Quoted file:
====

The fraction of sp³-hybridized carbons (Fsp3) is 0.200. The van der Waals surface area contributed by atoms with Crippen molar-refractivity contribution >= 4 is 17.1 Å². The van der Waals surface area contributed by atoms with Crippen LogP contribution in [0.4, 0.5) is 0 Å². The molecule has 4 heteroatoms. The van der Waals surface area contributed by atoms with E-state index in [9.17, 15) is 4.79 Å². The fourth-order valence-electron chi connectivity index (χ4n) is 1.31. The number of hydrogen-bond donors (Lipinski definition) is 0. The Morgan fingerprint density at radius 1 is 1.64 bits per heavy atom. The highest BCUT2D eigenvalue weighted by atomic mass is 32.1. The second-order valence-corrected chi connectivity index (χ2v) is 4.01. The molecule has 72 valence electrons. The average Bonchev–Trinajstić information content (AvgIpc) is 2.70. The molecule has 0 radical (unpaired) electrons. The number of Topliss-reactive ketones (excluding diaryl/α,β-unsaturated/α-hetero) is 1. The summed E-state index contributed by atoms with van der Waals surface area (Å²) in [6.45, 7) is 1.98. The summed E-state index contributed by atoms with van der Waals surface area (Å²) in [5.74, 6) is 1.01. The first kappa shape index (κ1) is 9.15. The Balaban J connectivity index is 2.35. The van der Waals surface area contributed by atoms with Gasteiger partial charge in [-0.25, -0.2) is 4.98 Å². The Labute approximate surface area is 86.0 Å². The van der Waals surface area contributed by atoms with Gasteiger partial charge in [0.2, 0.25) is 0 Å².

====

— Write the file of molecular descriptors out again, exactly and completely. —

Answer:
The fraction of sp³-hybridized carbons (Fsp3) is 0.200. The van der Waals surface area contributed by atoms with Crippen molar-refractivity contribution >= 4 is 17.1 Å². The van der Waals surface area contributed by atoms with Crippen LogP contribution in [0.4, 0.5) is 0 Å². The molecule has 4 heteroatoms. The van der Waals surface area contributed by atoms with E-state index in [9.17, 15) is 4.79 Å². The fourth-order valence-electron chi connectivity index (χ4n) is 1.31. The number of hydrogen-bond donors (Lipinski definition) is 0. The Morgan fingerprint density at radius 1 is 1.64 bits per heavy atom. The highest BCUT2D eigenvalue weighted by atomic mass is 32.1. The second-order valence-corrected chi connectivity index (χ2v) is 4.01. The molecule has 72 valence electrons. The average Bonchev–Trinajstić information content (AvgIpc) is 2.70. The molecule has 0 radical (unpaired) electrons. The number of Topliss-reactive ketones (excluding diaryl/α,β-unsaturated/α-hetero) is 1. The summed E-state index contributed by atoms with van der Waals surface area (Å²) in [6.45, 7) is 1.98. The summed E-state index contributed by atoms with van der Waals surface area (Å²) in [5.74, 6) is 1.01. The first kappa shape index (κ1) is 9.15. The Balaban J connectivity index is 2.35. The van der Waals surface area contributed by atoms with Gasteiger partial charge in [-0.25, -0.2) is 4.98 Å². The Labute approximate surface area is 86.0 Å². The van der Waals surface area contributed by atoms with Gasteiger partial charge in [0.2, 0.25) is 0 Å².